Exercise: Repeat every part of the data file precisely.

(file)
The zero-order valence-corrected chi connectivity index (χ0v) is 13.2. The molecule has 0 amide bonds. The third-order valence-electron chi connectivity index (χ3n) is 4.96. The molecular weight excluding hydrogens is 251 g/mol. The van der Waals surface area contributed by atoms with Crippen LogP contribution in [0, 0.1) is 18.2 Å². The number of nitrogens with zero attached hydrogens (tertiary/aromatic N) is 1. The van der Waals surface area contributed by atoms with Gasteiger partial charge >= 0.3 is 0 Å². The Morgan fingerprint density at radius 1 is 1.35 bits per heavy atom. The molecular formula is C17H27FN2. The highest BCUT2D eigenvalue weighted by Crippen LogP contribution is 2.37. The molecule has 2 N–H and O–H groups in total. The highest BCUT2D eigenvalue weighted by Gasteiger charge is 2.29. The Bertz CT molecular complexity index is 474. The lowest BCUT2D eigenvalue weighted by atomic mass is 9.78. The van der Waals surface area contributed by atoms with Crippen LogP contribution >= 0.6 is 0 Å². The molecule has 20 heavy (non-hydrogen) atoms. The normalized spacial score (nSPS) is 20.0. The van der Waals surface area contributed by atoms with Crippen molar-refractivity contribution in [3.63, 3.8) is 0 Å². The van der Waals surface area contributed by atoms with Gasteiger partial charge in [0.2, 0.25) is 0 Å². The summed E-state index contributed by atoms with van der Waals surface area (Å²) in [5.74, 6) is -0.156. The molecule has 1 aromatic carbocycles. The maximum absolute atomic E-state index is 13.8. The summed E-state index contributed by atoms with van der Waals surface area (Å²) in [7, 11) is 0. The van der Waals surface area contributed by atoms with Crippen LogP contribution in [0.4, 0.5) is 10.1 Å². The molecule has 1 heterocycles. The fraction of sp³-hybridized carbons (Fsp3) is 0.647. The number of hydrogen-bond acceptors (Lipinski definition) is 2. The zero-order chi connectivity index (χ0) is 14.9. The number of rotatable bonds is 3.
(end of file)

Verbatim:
The zero-order valence-corrected chi connectivity index (χ0v) is 13.2. The molecule has 0 amide bonds. The third-order valence-electron chi connectivity index (χ3n) is 4.96. The molecular weight excluding hydrogens is 251 g/mol. The van der Waals surface area contributed by atoms with Crippen LogP contribution in [0, 0.1) is 18.2 Å². The number of nitrogens with zero attached hydrogens (tertiary/aromatic N) is 1. The van der Waals surface area contributed by atoms with Gasteiger partial charge >= 0.3 is 0 Å². The Morgan fingerprint density at radius 1 is 1.35 bits per heavy atom. The molecular formula is C17H27FN2. The highest BCUT2D eigenvalue weighted by Crippen LogP contribution is 2.37. The molecule has 2 N–H and O–H groups in total. The highest BCUT2D eigenvalue weighted by Gasteiger charge is 2.29. The Bertz CT molecular complexity index is 474. The lowest BCUT2D eigenvalue weighted by atomic mass is 9.78. The van der Waals surface area contributed by atoms with Crippen LogP contribution >= 0.6 is 0 Å². The molecule has 20 heavy (non-hydrogen) atoms. The normalized spacial score (nSPS) is 20.0. The van der Waals surface area contributed by atoms with Crippen molar-refractivity contribution in [3.63, 3.8) is 0 Å². The van der Waals surface area contributed by atoms with Gasteiger partial charge in [0.2, 0.25) is 0 Å². The summed E-state index contributed by atoms with van der Waals surface area (Å²) in [5.74, 6) is -0.156. The molecule has 1 aromatic carbocycles. The maximum absolute atomic E-state index is 13.8. The summed E-state index contributed by atoms with van der Waals surface area (Å²) in [7, 11) is 0. The van der Waals surface area contributed by atoms with Crippen LogP contribution in [0.4, 0.5) is 10.1 Å². The molecule has 1 heterocycles. The fraction of sp³-hybridized carbons (Fsp3) is 0.647. The number of hydrogen-bond acceptors (Lipinski definition) is 2. The zero-order chi connectivity index (χ0) is 14.9. The number of rotatable bonds is 3.